Obviously, Joe, you’re nowhere near that point in life. — That’s me sharing over-much, like an overly vibrating string shedding felt, I guess. — But the anxiety, I know does still show. And for anyone who’s facing hard decisions and needs for someone they love, or eventually (in some years’ time) for themselves…. We think it won’t happen to us until it does. I never would’ve imagined my grandmother’s mental abilities and personality and habits changing to the degree they did. I also would never have imagined how I dealt with some things so well and others, I didn’t handle well at all. At least I’m not one to panic in an emergency. Only have ever done so twice, and then still recovered sense enough to act. Otherwise, I tend to do fine in crisis, all business, and then later, when it’s done, fall apart in private a bit. Not perfect, though, in how I handle things. I’m still getting my life into any kind of order, more than two years later, and would not have expected how far down I got in any sense.

      I value friends here and elsewhere online, who’ve been there for me more so, often, than people locally, who often melted away entirely.

      Anyway — All else aside, I’d urge people to plan ahead for the eventuality when you or someone you love begins having trouble making decisions and handling physical tasks, and then for the case when you or that loved one can no longer make decisions for yourself / him-/herself. My grandmother outright refused to do what would have helped immensely, and I was soft-hearted and avoided too long in stepping in, on top of that. (It was both characteristic and uncharacteristic of us both.)

      Best Wishes, and my apologies if this is too close to home for others. It’s a tough subject, and as hard emotionally and physically as it is financially.

      I have lately wondered why we don’t have some more communal “assisted living” setup for neighborhoods, so that everyone, kids, single moms and dads, teens, adults, older folks, people with health conditions, all have a group of people to rely on for help with things like meals, housework, simple companionship, and more. We have become so overly independent and mobile, and so scared of what “someone” might do that’s odd or harmful, that we’ve short-circuited the things our ancestors did, the community or village raising a child, caring for the old and sick or disabled, the needs of people without enough support, such as young moms, dads, kids and teens, all those things that neighbors and extended family were supposed to do for each other. I wonder if the “communes” of the 60’s and 70’s, and the “community centers” and “assisted living” of today, might have something important to offer, in an age when governments and corporations are increasingly making it harder for the average person or family to take care of basic needs of the home and family or individual unit. — Where’s my love beads, baby? Heh.

  • Joe nadi, one sympathizes on the infernal social insecurity income.

    Do double-check that Amazon processes the order now that the card’s expiration date has been fixed. — I *think* I updated everything that needed it when I received a new card this month. — But from past experience, Amazon may hiccup over such a circumstance, so check it. I did pre-order with the old card’s expiration date, then updated my card info there mid-month, prior to the pre-order being processed just this week.

  • paul

    You won’t believe this one! Too much time/slime on their hands, obviously.

  • ready4more

    Peacemaker has appeared on my Kindle. Let the read begin!

  • Peacemaker is about to arrive in my Kindle for iPad app.

    The HB book is due before 8:00 pm, Amazon assures me, and as of this time last night, was between Fort Worth and Houston, to land upon my doorstep.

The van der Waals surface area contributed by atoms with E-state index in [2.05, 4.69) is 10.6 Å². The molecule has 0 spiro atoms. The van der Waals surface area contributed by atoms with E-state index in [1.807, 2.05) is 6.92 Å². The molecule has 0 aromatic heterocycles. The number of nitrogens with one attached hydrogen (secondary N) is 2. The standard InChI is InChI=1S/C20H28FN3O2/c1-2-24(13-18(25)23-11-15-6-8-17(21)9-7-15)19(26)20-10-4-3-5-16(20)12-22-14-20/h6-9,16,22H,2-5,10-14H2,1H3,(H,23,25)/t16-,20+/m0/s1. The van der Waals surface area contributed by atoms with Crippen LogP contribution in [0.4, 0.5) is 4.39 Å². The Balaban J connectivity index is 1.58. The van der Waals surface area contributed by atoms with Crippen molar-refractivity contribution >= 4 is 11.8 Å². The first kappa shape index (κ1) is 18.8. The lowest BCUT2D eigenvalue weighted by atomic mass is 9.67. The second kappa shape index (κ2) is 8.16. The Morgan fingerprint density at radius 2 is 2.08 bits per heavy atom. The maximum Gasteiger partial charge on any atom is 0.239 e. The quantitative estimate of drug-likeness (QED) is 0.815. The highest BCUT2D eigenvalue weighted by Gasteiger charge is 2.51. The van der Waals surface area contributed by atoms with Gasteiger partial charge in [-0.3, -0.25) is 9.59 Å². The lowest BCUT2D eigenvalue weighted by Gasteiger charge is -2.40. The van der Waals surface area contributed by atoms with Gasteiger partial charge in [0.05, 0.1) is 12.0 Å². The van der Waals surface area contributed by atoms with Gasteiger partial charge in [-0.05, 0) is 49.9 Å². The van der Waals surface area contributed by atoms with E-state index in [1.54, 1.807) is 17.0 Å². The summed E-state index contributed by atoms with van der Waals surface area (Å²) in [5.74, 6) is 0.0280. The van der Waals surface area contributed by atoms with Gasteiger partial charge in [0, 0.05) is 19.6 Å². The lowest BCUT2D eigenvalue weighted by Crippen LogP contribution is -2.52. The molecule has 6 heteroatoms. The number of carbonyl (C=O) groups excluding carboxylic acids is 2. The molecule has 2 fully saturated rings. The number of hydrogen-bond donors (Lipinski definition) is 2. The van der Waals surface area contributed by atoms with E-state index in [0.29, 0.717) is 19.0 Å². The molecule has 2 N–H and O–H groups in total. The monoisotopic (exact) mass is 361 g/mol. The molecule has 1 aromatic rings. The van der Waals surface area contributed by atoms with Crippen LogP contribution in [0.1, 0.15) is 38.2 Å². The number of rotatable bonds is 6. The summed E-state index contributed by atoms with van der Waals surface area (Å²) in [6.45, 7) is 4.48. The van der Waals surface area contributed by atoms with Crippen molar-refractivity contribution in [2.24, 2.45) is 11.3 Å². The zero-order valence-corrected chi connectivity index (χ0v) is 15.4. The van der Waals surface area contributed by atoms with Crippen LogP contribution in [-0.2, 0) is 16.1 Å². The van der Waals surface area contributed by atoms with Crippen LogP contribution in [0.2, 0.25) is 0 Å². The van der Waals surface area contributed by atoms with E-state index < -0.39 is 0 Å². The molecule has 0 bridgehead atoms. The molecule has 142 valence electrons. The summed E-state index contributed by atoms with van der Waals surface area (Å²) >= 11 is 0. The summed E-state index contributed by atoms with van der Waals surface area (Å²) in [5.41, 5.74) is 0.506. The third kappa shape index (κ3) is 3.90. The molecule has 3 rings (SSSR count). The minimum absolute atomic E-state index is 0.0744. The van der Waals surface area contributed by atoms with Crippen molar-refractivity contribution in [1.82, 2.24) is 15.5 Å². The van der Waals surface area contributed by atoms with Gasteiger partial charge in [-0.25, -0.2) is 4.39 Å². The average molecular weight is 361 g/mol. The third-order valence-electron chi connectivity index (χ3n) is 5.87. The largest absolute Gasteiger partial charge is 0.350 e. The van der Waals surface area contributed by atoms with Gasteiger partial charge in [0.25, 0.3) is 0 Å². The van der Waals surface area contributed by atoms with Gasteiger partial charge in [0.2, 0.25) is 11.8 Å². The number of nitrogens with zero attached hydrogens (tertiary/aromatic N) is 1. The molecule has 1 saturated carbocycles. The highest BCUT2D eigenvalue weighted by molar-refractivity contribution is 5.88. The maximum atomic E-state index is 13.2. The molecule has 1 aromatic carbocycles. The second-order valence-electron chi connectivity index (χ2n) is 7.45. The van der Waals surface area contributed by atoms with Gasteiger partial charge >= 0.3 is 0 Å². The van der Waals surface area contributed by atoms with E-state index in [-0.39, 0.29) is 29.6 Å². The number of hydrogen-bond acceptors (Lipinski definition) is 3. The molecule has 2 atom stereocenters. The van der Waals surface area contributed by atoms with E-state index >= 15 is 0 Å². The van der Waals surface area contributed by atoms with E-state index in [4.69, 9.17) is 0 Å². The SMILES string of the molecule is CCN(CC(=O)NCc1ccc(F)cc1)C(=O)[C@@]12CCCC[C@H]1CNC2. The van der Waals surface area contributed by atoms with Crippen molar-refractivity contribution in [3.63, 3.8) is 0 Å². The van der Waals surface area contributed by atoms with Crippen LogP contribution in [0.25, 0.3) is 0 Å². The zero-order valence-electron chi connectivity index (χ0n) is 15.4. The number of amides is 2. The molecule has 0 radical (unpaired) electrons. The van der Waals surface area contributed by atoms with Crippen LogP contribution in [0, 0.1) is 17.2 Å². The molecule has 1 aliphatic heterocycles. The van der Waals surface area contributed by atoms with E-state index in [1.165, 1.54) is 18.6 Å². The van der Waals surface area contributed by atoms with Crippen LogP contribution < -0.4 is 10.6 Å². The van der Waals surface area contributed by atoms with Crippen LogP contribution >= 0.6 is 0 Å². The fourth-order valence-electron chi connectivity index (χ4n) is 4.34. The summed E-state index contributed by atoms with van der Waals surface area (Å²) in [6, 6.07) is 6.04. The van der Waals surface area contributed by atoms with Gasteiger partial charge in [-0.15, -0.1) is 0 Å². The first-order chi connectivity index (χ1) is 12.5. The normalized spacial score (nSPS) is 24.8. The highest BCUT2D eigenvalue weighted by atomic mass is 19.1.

BTW, I had a post which, perhaps due to length, is in the filter, I think; relevant to Joe’s and Walt’s discussion above.

    Tangential, but iTunes chose at random, MLK’s speech on “The American Dream” from the album, “The Best of the Speeches.” He died before I was born, and yet so much of what he said still is a problem in our America today. I wish we all could do better at living out that dream, making it part of ourselves, not just thinking about it. I am not perfect either, in that.

    I would like to believe that in a generation or two, people then will look back and wonder why we had such backward ideas on things like skin color or sexual orientation or public health care and welfare or education, or so many of the social problems that affect our nation and our world now. I see us slipping, and the world slipping back, on too many things that we should be able to cooperate on.

    Paraphrasing: “We have made of this world a neighborhood and we must make of it a brotherhood.” He was talking about airplanes for rapid global transit, and mass communication, which he was using for a platform to reach people. If he could’ve seen how the internet and further mass communications and mass transit have connected our planet, and how that’s put us all in a global neighborhood, yet still with those old disagreements…I wonder what he’d say today.

    Meanwhile, in some part of the fictional universe, a translator-diplomat and others are trying to avoid conflict within two different species and between the two species.

    Bren tends to worry and to discount himself. … Sounds very familiar, like someone I know.

    I’m in the middle of a writing session, and before I hit the sack, I’m going to download Peacemaker. Thank you for writing it!

  • nighthawkatshejidan

    Hi Joe, here’s what I did about Social Security: I started taking it at “regular” retirement age, around 65 for me, although I was still working. And put it in the bank. When I finally retired, at 73, I had a nice nest egg for travel. (I actually worked part-time for a while during those years, so didn’t always put it all away, but it still added up over the years.) Perhaps you could take Social Security now, put half in the bank and use the other half to add to your current monthly income. That way you could build up savings for emergencies, or just for fun, and wouldn’t have to budget as tightly now.

    • Jcrow9

      That’s my plan as well, nighthawk. Though I have a ways to go yet… tomorrow I be 55.
      If it is possible to take SS at earliest opportunity, and bank/invest it all, you would in all likelihood come out ahead versus waiting for your full benefits date, pretty much regardless how long you live.